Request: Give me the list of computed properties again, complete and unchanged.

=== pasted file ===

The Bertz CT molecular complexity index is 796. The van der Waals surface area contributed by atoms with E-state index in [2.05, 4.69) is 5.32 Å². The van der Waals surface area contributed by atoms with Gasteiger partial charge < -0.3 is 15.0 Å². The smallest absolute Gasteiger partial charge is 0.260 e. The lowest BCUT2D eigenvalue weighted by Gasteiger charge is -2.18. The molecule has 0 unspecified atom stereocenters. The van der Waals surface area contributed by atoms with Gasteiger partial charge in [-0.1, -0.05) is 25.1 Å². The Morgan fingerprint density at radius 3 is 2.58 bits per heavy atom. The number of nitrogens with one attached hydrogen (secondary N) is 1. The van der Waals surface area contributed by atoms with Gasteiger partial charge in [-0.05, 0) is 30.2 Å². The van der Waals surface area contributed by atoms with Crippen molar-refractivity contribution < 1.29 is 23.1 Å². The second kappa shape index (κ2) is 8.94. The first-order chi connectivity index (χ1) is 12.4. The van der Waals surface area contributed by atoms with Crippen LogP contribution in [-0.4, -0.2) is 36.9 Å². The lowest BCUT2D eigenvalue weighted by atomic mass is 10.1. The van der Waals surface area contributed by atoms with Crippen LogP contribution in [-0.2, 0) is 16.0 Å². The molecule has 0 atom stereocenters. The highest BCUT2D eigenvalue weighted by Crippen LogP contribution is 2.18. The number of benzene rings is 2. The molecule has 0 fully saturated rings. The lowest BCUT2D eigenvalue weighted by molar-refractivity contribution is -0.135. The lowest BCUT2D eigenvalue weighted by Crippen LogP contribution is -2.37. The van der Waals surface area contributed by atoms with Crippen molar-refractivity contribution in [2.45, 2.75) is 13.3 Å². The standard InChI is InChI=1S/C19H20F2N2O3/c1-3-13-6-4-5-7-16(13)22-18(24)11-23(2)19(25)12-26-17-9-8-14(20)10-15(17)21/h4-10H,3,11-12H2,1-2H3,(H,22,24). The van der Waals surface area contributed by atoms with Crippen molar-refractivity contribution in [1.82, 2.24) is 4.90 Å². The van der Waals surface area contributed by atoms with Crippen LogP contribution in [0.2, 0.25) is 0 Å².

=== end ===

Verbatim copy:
The Bertz CT molecular complexity index is 796. The van der Waals surface area contributed by atoms with E-state index in [2.05, 4.69) is 5.32 Å². The van der Waals surface area contributed by atoms with Gasteiger partial charge < -0.3 is 15.0 Å². The smallest absolute Gasteiger partial charge is 0.260 e. The lowest BCUT2D eigenvalue weighted by Gasteiger charge is -2.18. The molecule has 0 unspecified atom stereocenters. The van der Waals surface area contributed by atoms with Gasteiger partial charge in [-0.1, -0.05) is 25.1 Å². The Morgan fingerprint density at radius 3 is 2.58 bits per heavy atom. The number of nitrogens with one attached hydrogen (secondary N) is 1. The van der Waals surface area contributed by atoms with Gasteiger partial charge in [-0.05, 0) is 30.2 Å². The van der Waals surface area contributed by atoms with Crippen molar-refractivity contribution < 1.29 is 23.1 Å². The second kappa shape index (κ2) is 8.94. The first-order chi connectivity index (χ1) is 12.4. The van der Waals surface area contributed by atoms with Crippen LogP contribution in [-0.4, -0.2) is 36.9 Å². The lowest BCUT2D eigenvalue weighted by atomic mass is 10.1. The van der Waals surface area contributed by atoms with Crippen LogP contribution in [-0.2, 0) is 16.0 Å². The molecule has 0 atom stereocenters. The highest BCUT2D eigenvalue weighted by Crippen LogP contribution is 2.18. The number of benzene rings is 2. The molecule has 0 fully saturated rings. The lowest BCUT2D eigenvalue weighted by molar-refractivity contribution is -0.135. The lowest BCUT2D eigenvalue weighted by Crippen LogP contribution is -2.37. The van der Waals surface area contributed by atoms with Crippen molar-refractivity contribution in [2.45, 2.75) is 13.3 Å². The standard InChI is InChI=1S/C19H20F2N2O3/c1-3-13-6-4-5-7-16(13)22-18(24)11-23(2)19(25)12-26-17-9-8-14(20)10-15(17)21/h4-10H,3,11-12H2,1-2H3,(H,22,24). The van der Waals surface area contributed by atoms with Crippen molar-refractivity contribution in [1.82, 2.24) is 4.90 Å². The van der Waals surface area contributed by atoms with Crippen LogP contribution in [0.2, 0.25) is 0 Å².